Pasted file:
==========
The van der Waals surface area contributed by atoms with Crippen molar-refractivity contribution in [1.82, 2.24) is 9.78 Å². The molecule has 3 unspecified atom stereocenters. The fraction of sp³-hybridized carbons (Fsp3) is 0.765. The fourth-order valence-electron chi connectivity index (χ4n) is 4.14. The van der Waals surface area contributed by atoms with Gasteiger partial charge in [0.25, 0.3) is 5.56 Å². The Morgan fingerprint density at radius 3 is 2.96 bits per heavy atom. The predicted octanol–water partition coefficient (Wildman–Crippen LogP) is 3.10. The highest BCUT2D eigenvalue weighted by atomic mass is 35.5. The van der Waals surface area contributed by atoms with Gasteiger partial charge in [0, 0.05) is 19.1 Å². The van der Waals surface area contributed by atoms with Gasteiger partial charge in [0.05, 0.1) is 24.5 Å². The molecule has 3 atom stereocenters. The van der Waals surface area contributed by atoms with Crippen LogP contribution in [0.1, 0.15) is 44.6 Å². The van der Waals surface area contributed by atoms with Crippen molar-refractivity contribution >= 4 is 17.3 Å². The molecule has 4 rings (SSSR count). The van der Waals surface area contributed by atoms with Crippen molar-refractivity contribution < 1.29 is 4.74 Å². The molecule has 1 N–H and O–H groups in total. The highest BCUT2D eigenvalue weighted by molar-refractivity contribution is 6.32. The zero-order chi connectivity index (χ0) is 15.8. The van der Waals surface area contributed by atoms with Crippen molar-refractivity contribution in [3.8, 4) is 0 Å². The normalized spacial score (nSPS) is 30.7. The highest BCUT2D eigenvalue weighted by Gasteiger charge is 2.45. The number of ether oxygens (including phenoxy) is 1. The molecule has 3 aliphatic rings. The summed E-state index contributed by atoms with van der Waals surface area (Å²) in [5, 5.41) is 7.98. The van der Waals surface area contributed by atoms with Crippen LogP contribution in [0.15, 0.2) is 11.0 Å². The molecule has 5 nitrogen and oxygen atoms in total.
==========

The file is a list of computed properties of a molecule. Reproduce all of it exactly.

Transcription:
The van der Waals surface area contributed by atoms with Crippen molar-refractivity contribution in [1.82, 2.24) is 9.78 Å². The molecule has 3 unspecified atom stereocenters. The fraction of sp³-hybridized carbons (Fsp3) is 0.765. The fourth-order valence-electron chi connectivity index (χ4n) is 4.14. The van der Waals surface area contributed by atoms with Gasteiger partial charge in [0.25, 0.3) is 5.56 Å². The Morgan fingerprint density at radius 3 is 2.96 bits per heavy atom. The predicted octanol–water partition coefficient (Wildman–Crippen LogP) is 3.10. The highest BCUT2D eigenvalue weighted by atomic mass is 35.5. The van der Waals surface area contributed by atoms with Gasteiger partial charge in [0, 0.05) is 19.1 Å². The van der Waals surface area contributed by atoms with Gasteiger partial charge in [0.05, 0.1) is 24.5 Å². The molecule has 3 atom stereocenters. The van der Waals surface area contributed by atoms with Crippen LogP contribution in [0.1, 0.15) is 44.6 Å². The van der Waals surface area contributed by atoms with Crippen molar-refractivity contribution >= 4 is 17.3 Å². The molecule has 4 rings (SSSR count). The van der Waals surface area contributed by atoms with Crippen molar-refractivity contribution < 1.29 is 4.74 Å². The molecule has 1 N–H and O–H groups in total. The highest BCUT2D eigenvalue weighted by molar-refractivity contribution is 6.32. The zero-order chi connectivity index (χ0) is 15.8. The van der Waals surface area contributed by atoms with Crippen molar-refractivity contribution in [3.8, 4) is 0 Å². The normalized spacial score (nSPS) is 30.7. The highest BCUT2D eigenvalue weighted by Gasteiger charge is 2.45. The number of ether oxygens (including phenoxy) is 1. The molecule has 3 aliphatic rings. The summed E-state index contributed by atoms with van der Waals surface area (Å²) in [5, 5.41) is 7.98. The van der Waals surface area contributed by atoms with Crippen LogP contribution in [0.15, 0.2) is 11.0 Å². The molecule has 5 nitrogen and oxygen atoms in total.